Practice Basics: Residual Effects of Practice
(This is a revision of a post from my old blog, originally posted May 21, 2014)
9 years ago, I was in the midst of rehearsing a show as music director and pianist, a show that is known for a difficult piano part. At some point, I had played it with the cast close to a dozen times, and was able to make some observations while I'm playing.
1. In spite of pegging this score in advance as one that I would have to spend quite a bit of time practicing, at least 90% of this score was sight-readable for me. Of the 10% I couldn't sight-read well and had to practice, I didn't have to spend more than about an hour of total practice learning 9% of it. There's about 1% that was genuinely hard and got the vast majority of my time in between rehearsals with the cast.
2. Again, I noticed this 9 years ago, but it still holds up, so I'll keep this as a present tense observation. When I'm playing, I use very little movement. My wrists and shoulder movement are exactly what I teach in lessons, but I'm not doing much of it, just enough to play it well.
3. When I play, I know it "looks" easy. As a matter of fact, it "feels" easy.
All of this led to a conclusion:
The benefits of ease in playing this show are the result of INTENSE PRACTICE of PREVIOUS PIECES.
If you're not struggling with a piece, you are missing out on true growth. It'd be nice if all pieces were ones you can just look at and play on the first attempt. Unless you're an absolute beginner, all of you have pieces like that on some level. However, unless you experience the STRUGGLE of a difficult piece regularly, and learn to overcome it, you will not push your level of comfort to more difficult music. The great news is that what you learn in one piece will help you in future pieces!
To reach this goal of a higher level of playing, here is what I did, and recommend you do.
(1) Embrace the struggle of difficult music. It's NOT a reflection of how little you've accomplished so far. You are not a failure for struggling with music. Each struggle is how you grow. In fact, it's the only way to grow as a musician.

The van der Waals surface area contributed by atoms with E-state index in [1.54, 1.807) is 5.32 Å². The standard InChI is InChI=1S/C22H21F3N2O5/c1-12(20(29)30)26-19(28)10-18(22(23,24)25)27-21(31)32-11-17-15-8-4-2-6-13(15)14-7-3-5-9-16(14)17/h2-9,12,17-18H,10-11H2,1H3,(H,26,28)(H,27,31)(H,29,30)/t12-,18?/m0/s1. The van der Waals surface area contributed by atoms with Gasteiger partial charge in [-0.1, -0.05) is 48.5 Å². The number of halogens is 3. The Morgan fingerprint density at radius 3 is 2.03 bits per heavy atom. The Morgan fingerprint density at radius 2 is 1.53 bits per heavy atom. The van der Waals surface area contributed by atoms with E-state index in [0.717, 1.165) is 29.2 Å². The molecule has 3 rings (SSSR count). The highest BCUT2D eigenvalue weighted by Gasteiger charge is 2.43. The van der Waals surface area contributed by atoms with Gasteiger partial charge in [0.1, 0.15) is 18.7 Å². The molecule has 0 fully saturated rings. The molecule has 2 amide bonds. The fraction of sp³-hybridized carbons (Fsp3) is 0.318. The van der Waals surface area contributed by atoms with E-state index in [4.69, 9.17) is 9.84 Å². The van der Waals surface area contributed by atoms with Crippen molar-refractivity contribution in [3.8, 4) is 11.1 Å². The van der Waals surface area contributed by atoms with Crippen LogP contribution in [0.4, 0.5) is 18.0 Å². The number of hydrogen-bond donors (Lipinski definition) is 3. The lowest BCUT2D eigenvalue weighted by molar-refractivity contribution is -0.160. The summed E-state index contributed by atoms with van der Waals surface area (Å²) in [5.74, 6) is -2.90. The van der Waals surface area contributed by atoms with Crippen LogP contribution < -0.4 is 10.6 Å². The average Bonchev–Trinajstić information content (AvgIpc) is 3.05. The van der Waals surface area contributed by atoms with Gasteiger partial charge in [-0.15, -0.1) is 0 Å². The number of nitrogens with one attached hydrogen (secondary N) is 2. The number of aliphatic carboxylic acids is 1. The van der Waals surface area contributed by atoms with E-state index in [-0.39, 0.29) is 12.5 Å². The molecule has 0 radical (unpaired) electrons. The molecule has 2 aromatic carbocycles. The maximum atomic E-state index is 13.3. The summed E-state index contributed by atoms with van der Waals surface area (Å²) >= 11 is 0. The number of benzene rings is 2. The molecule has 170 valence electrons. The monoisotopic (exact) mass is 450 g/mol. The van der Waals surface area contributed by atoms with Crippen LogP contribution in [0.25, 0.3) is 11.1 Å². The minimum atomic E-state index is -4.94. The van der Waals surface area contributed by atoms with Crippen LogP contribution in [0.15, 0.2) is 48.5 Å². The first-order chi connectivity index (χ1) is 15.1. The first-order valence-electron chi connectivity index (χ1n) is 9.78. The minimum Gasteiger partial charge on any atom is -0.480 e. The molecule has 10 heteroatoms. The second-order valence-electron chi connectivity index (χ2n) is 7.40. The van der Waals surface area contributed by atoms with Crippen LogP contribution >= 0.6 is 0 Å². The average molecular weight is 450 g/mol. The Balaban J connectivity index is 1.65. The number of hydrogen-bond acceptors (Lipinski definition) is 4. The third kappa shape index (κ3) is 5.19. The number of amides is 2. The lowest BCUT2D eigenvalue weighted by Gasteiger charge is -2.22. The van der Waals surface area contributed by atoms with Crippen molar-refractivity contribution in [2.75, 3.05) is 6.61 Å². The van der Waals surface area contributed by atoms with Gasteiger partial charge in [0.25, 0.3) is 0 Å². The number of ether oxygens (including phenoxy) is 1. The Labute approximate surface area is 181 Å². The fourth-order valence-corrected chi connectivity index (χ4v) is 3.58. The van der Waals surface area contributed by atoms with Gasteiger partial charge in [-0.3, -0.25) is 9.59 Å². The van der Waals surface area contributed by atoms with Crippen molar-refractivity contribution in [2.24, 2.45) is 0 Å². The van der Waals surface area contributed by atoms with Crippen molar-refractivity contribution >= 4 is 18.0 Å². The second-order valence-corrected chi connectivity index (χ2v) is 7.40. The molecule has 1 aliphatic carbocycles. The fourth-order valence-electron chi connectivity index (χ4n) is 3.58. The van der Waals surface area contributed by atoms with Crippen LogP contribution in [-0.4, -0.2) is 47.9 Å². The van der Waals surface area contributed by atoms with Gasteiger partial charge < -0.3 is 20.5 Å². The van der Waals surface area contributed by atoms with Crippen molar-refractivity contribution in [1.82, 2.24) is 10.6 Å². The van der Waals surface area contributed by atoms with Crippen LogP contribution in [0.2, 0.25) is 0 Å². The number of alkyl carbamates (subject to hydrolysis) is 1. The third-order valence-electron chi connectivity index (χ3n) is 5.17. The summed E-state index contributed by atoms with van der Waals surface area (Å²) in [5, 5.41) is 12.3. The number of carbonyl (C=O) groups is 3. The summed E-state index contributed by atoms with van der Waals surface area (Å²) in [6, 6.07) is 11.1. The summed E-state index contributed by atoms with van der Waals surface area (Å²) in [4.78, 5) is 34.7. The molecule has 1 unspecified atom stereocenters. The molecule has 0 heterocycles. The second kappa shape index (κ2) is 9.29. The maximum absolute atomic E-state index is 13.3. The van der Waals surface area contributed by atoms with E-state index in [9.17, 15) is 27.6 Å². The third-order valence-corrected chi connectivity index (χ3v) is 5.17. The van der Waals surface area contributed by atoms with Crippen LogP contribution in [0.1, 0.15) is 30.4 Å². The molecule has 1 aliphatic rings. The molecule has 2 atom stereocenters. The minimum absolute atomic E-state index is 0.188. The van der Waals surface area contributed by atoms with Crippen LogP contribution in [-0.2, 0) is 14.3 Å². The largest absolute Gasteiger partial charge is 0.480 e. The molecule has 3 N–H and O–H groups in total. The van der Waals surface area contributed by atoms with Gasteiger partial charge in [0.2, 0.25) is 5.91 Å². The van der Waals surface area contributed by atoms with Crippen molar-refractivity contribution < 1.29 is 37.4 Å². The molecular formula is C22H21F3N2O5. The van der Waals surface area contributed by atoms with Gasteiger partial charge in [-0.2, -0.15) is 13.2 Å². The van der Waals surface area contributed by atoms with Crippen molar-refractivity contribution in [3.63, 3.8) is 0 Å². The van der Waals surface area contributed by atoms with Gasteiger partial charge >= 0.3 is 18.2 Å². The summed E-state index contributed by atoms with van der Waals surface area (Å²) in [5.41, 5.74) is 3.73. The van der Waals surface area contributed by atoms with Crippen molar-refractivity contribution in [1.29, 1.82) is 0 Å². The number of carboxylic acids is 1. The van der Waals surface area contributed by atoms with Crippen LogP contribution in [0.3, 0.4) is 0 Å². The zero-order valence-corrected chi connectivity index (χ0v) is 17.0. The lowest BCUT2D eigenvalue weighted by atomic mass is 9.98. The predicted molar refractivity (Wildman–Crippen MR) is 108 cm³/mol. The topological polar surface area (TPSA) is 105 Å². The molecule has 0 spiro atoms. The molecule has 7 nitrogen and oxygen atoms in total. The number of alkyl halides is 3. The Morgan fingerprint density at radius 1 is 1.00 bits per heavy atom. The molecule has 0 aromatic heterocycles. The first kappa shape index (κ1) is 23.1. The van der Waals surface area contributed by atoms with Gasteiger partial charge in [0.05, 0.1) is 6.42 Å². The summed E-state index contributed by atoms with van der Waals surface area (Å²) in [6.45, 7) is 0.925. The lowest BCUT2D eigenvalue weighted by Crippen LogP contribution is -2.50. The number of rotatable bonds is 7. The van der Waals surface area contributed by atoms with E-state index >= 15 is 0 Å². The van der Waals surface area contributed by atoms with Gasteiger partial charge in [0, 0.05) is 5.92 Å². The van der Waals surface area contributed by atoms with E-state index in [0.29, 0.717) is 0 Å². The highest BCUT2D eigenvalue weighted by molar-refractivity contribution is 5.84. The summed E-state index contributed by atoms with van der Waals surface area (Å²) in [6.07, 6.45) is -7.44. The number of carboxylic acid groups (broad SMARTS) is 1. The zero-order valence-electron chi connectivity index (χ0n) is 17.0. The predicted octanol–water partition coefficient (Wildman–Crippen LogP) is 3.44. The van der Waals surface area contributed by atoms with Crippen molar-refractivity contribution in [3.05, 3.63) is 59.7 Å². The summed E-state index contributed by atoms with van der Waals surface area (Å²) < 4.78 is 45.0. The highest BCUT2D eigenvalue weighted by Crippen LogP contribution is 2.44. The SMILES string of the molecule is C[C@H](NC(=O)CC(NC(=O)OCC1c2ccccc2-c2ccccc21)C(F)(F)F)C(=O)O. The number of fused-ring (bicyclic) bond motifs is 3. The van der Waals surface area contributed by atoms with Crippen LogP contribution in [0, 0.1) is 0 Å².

(2) Learn to practice strategically, in ways that solve difficulties in efficient ways. This includes correct practice of accuracy first leading to speed with analysis and repetition as needed. Everything you accomplish in learning one piece will likely come in as great experience the next time you come across something similar.
(3) LEARN your TECHNIQUE! Unless someone mistakes you for The Flash as you play your scales, chords, and arpeggios, they are not yet good enough. There's always room for improvement. The better you are at those, the less music will catch you unprepared. Be consistent - the right notes with the right fingerings every single time. Go as slow as you need, but push for speed as it becomes easy.
(4) Keep improving your knowledge of theory. When I play, I KNOW my notes. I don't even think about them. I KNOW my keys. I KNOW my key signatures. I don't miss sharps and flats because I remember them and apply them while I play. I'm also aware of repeated sections. I also am thinking about the chords I'm playing. The more I KNOW, the better I play it.
(5) Practice sightreading. Take easier music and work on seeing the music ahead of where you're playing, of playing without having to look at your hands. Sightreading can include playing old pieces you either didn't learn well, or have forgotten.
(6) Memorize regularly, even a few measures. When playing from music, page turns sometimes demand remembering what's around the corner, so it's helpful to be able to keep playing off the page without making a big struggle of it.
When you begin to feel frustrated with the struggle of a piece, remember that these are merely dues you pay for getting to the next level. The hard work you spend on a piece will not be spent in vain, even if you forget how to play that particular piece. Each accomplishment in piano will pay dividends later on.
You can listen to the podcast episode based on this blog post here:
or watch on YouTube: